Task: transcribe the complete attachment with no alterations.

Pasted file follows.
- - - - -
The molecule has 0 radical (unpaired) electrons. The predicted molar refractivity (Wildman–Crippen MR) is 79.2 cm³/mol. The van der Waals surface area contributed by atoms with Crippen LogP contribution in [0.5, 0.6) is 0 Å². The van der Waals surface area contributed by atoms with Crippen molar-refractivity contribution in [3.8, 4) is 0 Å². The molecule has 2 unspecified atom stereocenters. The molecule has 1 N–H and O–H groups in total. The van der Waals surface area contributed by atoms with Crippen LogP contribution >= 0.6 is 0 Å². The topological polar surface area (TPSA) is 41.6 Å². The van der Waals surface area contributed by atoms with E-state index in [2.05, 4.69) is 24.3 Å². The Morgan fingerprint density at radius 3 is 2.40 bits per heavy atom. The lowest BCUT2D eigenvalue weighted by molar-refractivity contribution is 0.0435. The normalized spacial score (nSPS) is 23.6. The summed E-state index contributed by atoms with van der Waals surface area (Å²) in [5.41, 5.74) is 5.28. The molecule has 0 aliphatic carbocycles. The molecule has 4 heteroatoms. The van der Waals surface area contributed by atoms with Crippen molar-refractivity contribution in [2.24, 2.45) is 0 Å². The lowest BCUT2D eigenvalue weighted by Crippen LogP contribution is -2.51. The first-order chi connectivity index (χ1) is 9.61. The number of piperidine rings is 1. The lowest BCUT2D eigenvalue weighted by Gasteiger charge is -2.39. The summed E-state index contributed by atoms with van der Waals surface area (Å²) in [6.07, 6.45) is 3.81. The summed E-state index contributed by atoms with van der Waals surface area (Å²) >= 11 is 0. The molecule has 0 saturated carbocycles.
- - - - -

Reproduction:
The molecule has 0 radical (unpaired) electrons. The predicted molar refractivity (Wildman–Crippen MR) is 79.2 cm³/mol. The van der Waals surface area contributed by atoms with Crippen LogP contribution in [0.5, 0.6) is 0 Å². The van der Waals surface area contributed by atoms with Crippen molar-refractivity contribution in [3.8, 4) is 0 Å². The molecule has 2 unspecified atom stereocenters. The molecule has 1 N–H and O–H groups in total. The van der Waals surface area contributed by atoms with Crippen LogP contribution >= 0.6 is 0 Å². The topological polar surface area (TPSA) is 41.6 Å². The van der Waals surface area contributed by atoms with E-state index in [2.05, 4.69) is 24.3 Å². The Morgan fingerprint density at radius 3 is 2.40 bits per heavy atom. The lowest BCUT2D eigenvalue weighted by molar-refractivity contribution is 0.0435. The normalized spacial score (nSPS) is 23.6. The summed E-state index contributed by atoms with van der Waals surface area (Å²) in [5.41, 5.74) is 5.28. The molecule has 0 aliphatic carbocycles. The molecule has 4 heteroatoms. The van der Waals surface area contributed by atoms with Crippen molar-refractivity contribution in [2.24, 2.45) is 0 Å². The lowest BCUT2D eigenvalue weighted by Crippen LogP contribution is -2.51. The first-order chi connectivity index (χ1) is 9.61. The number of piperidine rings is 1. The lowest BCUT2D eigenvalue weighted by Gasteiger charge is -2.39. The summed E-state index contributed by atoms with van der Waals surface area (Å²) in [6.07, 6.45) is 3.81. The summed E-state index contributed by atoms with van der Waals surface area (Å²) >= 11 is 0. The molecule has 0 saturated carbocycles.